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Choice and Moral Responsibility in Nicomachean Ethics III 1-5

In R. Polansky (ed.), The Cambridge Companion to Aristotle's Nicomachean Ethics. New York, USA: Cambridge University Press. pp. 81-109 (2014)

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  1. Two Conceptions of Voluntary Action in the Nicomachean Ethics.Daniel Wolt - 2020 - European Journal of Philosophy 28 (2):292-305.
    European Journal of Philosophy, EarlyView.
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  • Aristotle's Four Causes of Action.Bryan C. Reece - 2019 - Australasian Journal of Philosophy 97 (2):213-227.
    Aristotle’s typical procedure is to identify four causes of natural changes. Intentional action, a natural change, has standardly been treated as an exception: most think that Aristotle has the standard causalist account, according to which an intentional action is a bodily movement efficiently caused by an attitude of the appropriate sort. I show that action is not an exception to Aristotle’s typical procedure: he has the resources to specify four causes of action, and thus to articulate a powerful theory of (...)
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  • Enmattered Virtues.Elena Cagnoli Fiecconi - 2018 - Metaphysics 1 (1):63-74.
    I argue that, for Aristotle, virtues of character like bravery and generosity are, like the emotions, properties that require a hylomorphic analysis. In order to understand what the virtues are and how they come about, one needs to take into account their formal components and their material components. The formal component of a virtue of character is a psychic disposition, its material component is the appropriate state and composition of the blood. I defend this thesis against two potential objections and (...)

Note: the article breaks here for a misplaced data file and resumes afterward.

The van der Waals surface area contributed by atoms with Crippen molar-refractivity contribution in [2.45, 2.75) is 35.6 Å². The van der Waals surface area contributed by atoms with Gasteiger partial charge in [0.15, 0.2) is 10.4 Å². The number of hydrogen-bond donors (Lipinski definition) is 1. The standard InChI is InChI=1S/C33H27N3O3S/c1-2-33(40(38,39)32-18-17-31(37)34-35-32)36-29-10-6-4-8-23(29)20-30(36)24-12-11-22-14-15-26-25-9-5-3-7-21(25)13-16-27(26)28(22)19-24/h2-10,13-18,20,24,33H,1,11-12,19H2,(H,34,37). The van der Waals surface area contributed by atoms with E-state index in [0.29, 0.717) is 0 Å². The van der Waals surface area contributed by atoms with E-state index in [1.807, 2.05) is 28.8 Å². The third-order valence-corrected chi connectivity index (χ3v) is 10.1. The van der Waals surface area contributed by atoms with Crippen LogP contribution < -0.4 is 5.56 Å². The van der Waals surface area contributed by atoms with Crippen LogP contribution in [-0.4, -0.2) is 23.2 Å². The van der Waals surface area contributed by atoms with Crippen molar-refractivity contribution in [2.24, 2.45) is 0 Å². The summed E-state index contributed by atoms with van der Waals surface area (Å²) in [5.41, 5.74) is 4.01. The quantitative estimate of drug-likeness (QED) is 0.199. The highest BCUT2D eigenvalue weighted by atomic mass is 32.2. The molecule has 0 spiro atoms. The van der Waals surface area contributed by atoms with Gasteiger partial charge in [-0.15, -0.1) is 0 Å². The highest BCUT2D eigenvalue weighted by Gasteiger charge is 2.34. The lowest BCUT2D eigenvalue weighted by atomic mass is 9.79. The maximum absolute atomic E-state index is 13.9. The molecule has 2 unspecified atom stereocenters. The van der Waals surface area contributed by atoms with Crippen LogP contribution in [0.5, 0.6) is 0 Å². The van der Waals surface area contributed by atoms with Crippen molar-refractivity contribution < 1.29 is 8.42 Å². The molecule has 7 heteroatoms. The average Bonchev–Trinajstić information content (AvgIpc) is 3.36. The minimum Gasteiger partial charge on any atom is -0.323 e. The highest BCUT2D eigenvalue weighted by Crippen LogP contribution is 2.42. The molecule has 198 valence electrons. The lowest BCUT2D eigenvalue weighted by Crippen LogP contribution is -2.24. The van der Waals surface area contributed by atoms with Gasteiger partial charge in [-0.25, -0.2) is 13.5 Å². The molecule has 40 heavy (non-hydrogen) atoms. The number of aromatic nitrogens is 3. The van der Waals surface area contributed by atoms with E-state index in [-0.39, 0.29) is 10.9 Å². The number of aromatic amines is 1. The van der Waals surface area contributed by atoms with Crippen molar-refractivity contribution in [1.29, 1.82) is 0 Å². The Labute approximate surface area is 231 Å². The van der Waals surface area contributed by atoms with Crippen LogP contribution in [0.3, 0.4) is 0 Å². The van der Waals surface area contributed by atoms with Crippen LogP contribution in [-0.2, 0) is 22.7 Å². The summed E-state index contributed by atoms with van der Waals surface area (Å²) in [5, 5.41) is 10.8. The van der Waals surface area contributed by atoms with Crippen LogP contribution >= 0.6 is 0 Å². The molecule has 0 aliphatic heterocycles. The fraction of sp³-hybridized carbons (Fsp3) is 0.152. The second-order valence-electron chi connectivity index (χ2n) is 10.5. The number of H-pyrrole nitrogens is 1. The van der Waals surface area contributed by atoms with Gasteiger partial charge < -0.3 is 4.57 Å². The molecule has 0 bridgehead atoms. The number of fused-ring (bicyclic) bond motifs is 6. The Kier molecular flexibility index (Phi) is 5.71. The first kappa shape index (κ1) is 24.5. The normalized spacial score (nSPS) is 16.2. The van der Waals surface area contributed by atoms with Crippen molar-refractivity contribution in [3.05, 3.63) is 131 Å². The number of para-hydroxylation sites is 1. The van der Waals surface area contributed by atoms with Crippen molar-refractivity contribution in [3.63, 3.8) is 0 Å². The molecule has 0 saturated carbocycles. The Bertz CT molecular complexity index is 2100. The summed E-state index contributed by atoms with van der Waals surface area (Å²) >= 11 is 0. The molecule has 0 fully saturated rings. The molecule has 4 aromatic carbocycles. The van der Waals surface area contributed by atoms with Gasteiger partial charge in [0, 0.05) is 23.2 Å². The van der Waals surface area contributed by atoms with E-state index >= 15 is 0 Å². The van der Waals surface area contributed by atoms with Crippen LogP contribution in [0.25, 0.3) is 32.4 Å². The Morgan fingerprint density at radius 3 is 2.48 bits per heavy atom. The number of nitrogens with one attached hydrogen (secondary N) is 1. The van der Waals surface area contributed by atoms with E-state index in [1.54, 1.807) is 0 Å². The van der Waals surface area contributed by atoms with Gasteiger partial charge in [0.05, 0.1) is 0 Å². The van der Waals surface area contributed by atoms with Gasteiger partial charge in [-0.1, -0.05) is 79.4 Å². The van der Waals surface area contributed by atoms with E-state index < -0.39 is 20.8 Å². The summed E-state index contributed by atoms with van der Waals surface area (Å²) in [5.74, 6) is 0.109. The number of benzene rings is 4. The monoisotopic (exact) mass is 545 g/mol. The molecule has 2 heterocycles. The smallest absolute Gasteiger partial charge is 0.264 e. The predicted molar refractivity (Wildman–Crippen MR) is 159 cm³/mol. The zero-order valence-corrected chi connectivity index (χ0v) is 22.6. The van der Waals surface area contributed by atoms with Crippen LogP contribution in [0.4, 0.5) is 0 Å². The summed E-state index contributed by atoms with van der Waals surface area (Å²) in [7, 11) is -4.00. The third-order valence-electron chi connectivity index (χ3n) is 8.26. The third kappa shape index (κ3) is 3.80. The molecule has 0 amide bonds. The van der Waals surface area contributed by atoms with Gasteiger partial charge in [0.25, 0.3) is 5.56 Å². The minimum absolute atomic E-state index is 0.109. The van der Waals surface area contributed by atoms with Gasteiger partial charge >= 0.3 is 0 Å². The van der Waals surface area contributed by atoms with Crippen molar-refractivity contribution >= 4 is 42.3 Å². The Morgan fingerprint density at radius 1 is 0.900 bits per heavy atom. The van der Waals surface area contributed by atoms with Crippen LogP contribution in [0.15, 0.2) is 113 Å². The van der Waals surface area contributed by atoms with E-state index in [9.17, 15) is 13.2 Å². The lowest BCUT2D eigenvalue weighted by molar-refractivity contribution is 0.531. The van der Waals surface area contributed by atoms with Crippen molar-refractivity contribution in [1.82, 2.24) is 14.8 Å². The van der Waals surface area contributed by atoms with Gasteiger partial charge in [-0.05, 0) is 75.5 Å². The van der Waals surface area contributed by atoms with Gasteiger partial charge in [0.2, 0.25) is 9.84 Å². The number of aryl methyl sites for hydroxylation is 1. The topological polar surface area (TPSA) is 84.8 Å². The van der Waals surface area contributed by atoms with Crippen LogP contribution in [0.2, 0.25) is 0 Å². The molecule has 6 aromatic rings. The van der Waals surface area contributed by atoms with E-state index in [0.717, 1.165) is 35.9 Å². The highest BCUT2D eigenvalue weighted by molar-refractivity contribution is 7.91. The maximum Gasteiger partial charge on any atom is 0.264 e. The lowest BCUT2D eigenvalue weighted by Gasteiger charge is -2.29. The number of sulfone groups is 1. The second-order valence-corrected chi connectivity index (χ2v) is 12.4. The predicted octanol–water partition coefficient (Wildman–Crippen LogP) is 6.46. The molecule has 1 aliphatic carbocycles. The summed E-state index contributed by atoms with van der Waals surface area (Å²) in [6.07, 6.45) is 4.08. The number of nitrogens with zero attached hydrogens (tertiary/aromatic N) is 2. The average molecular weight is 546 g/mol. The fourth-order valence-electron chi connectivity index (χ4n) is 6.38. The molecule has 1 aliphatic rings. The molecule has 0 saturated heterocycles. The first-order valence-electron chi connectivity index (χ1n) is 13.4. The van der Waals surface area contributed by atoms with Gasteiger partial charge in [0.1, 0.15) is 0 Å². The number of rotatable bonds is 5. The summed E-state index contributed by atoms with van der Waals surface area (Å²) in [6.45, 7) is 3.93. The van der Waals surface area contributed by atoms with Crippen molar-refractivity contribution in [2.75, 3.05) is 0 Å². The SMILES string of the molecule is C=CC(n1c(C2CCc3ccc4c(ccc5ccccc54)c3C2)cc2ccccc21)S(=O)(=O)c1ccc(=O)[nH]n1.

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  • Freedom of the Will in Plato and Augustine.Jonathan Hecht - 2014 - British Journal for the History of Philosophy 22 (2):196-216.
    There has been a recent surge of interest in ancient accounts of free will. It is surprising, then, that there have been virtually no attempts to discuss whether Plato had such an account. Those who have made an attempt quickly deny that such an account is present in the dialogues. I shall argue that if we draw a distinction between two notions of free will, it is plausible that some account of free will is, in fact, present in the dialogues, (...)
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